The political news cycle can change quickly. Six weeks ago, Nate Silver highlighted Hillary Clinton’s “poll-defeating feedback loop,” in which the Democratic candidate would get hammered by the press, which weakened her standing, which led to coverage about her stalled support, starting the cycle anew.
Six weeks later, Clinton is suddenly riding high, boosted by a strong debate performance, an 11-hour Benghazi hearing, and improved standing in the polls.
Now it’s Jeb Bush who finds himself stuck in a similar feedback loop. The difference is, the Florida Republican will find it vastly more difficult to put things right.
If the first step towards recovery is admitting you have a problem, the former governor is not completely hopeless.
[At a New Hampshire event], Bush seemed to acknowledge his shortcomings as a campaigner. “I wish I could talk as well as some of the people on the stage, the big personalities on the stage,” he said. “But I’m a doer.”The campaign is working hard to convince its backers not to lose hope. Bush held a conference call with top donors Thursday afternoon, where he vowed to improve as a candidate, stressed his commitment to early states, especially New Hampshire, and said he was looking forward to being back out on the trail, NBC News reported.
At the same, the Bush campaign is quietly leaking materials that were previously only shown to major donors, including a slide show sketching out the operations plans for the coming months, and some talking points on why Sen. Marco Rubio (R-Fla.) is the wrong choice for the Republican Party.
Among other things, the materials characterize the senator as an accomplishment-free politician with no leadership experience and potential ethical pitfalls in his record. “Those who have looked into the Marco’s background [sic] in the past,” the campaign noted, “have been concerned with what they have found.”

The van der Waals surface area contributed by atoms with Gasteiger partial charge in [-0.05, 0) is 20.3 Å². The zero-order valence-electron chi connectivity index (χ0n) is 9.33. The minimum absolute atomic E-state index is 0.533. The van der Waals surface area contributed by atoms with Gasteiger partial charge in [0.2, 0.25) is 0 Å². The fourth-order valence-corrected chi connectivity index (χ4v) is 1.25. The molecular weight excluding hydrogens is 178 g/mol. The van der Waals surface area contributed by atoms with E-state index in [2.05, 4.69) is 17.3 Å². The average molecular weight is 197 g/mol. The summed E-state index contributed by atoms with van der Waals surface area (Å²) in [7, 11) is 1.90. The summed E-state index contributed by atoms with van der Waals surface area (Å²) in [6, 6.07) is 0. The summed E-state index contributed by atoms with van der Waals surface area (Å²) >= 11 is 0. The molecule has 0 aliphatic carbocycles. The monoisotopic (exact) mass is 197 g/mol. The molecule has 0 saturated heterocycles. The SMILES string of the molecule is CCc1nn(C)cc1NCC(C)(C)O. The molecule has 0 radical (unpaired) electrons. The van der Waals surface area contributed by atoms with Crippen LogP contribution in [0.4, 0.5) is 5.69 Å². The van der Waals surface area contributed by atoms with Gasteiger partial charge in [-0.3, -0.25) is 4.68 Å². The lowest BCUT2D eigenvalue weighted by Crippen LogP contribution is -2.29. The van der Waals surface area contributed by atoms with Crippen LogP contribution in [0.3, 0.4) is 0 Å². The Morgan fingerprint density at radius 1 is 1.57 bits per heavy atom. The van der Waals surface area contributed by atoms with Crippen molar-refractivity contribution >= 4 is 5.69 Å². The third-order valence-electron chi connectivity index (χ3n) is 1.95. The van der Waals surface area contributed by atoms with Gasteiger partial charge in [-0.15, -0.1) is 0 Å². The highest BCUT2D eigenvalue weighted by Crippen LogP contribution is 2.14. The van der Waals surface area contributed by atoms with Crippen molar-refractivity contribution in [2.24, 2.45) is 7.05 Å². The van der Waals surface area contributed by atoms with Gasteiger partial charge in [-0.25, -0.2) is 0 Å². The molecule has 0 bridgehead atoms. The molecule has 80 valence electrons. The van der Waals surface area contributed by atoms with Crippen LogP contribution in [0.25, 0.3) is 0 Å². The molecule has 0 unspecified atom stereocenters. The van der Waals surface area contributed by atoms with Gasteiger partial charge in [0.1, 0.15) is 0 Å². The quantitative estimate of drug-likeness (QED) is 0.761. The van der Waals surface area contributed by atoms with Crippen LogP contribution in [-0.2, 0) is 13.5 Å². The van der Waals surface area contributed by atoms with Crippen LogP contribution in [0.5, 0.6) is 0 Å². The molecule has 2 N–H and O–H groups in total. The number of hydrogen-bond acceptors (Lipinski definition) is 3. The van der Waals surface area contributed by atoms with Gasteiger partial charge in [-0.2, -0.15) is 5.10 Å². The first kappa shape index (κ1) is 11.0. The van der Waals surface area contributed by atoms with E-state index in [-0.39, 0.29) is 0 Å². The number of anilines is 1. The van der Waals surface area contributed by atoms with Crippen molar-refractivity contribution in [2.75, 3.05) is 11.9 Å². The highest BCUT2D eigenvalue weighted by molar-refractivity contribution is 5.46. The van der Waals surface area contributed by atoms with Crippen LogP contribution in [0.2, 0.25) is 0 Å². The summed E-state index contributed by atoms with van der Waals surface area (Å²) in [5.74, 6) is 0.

There were no additional details, though this was probably a reference to Mitt Romney’s presidential campaign, which vetted Rubio as a possible 2012 running mate, before rejecting him.
Whether this is a wise warning about a risky and untested rival, a desperate move borne of panic, or a bit of both, is open to debate, but the fact remains that Jeb Bush finds himself at a difficult crossroads.
As Rachel noted on the show last night, the former GOP frontrunner is suddenly lacking in friends. All kinds of pundits and observers from the left, right, and center have settled on a rare consensus: Bush is a bad candidate whose campaign is headed towards failure. Jeb’s critics are having a field day, while his allies hold their face in their hands. Most of his remaining defenders either share his last name or are on the campaign payroll.
Because perception is so important in shaping reality – Rubio lied his way through this week’s debate, but the media was impressed with the way in which he delivered those lies, so he’s the big “winner” – Bush faces doubts that are not easily shaken. Worse, he seems to lack the raw political skills necessary to overcome the skepticism and get back on track.
So is it time to pull the plug and walk away? Jeb probably isn’t interested in my advice, but I’d argue against it. There’s obviously no denying that the distance between Bush and the Republican nomination is growing, but he has plenty of money, near-universal name recognition, a capable staff, and at least for now, the backing of much of the GOP establishment.
Why quit now? Not to put too fine a point on this, but Bush has nothing else to do – he has no day job – and this is his only shot at the presidency. Sure, if he stays in and loses badly in each of the early nominating contests, the results will be humiliating, but if Jeb quits before Thanksgiving, the embarrassment will be every bit as severe.
Bush’s odds of success are low, but at least they exist. If he quits, that’s no longer the case.